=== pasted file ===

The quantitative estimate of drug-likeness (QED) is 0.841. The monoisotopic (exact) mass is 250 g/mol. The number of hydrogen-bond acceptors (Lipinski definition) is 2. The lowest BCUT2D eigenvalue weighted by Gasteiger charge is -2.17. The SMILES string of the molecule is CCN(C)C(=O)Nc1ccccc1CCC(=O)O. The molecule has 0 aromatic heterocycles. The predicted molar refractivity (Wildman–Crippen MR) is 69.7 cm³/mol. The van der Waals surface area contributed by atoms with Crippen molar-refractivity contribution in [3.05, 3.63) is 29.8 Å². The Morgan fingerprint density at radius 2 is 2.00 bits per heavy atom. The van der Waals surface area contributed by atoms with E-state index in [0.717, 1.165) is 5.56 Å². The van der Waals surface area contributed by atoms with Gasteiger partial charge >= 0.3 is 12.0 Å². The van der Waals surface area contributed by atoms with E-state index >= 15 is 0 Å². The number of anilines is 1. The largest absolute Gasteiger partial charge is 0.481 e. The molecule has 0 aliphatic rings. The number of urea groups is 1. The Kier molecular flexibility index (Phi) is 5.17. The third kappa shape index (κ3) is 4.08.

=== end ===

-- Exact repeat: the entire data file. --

The quantitative estimate of drug-likeness (QED) is 0.841. The monoisotopic (exact) mass is 250 g/mol. The number of hydrogen-bond acceptors (Lipinski definition) is 2. The lowest BCUT2D eigenvalue weighted by Gasteiger charge is -2.17. The SMILES string of the molecule is CCN(C)C(=O)Nc1ccccc1CCC(=O)O. The molecule has 0 aromatic heterocycles. The predicted molar refractivity (Wildman–Crippen MR) is 69.7 cm³/mol. The van der Waals surface area contributed by atoms with Crippen molar-refractivity contribution in [3.05, 3.63) is 29.8 Å². The Morgan fingerprint density at radius 2 is 2.00 bits per heavy atom. The van der Waals surface area contributed by atoms with E-state index in [0.717, 1.165) is 5.56 Å². The van der Waals surface area contributed by atoms with Gasteiger partial charge >= 0.3 is 12.0 Å². The van der Waals surface area contributed by atoms with E-state index >= 15 is 0 Å². The number of anilines is 1. The largest absolute Gasteiger partial charge is 0.481 e. The molecule has 0 aliphatic rings. The number of urea groups is 1. The Kier molecular flexibility index (Phi) is 5.17. The third kappa shape index (κ3) is 4.08.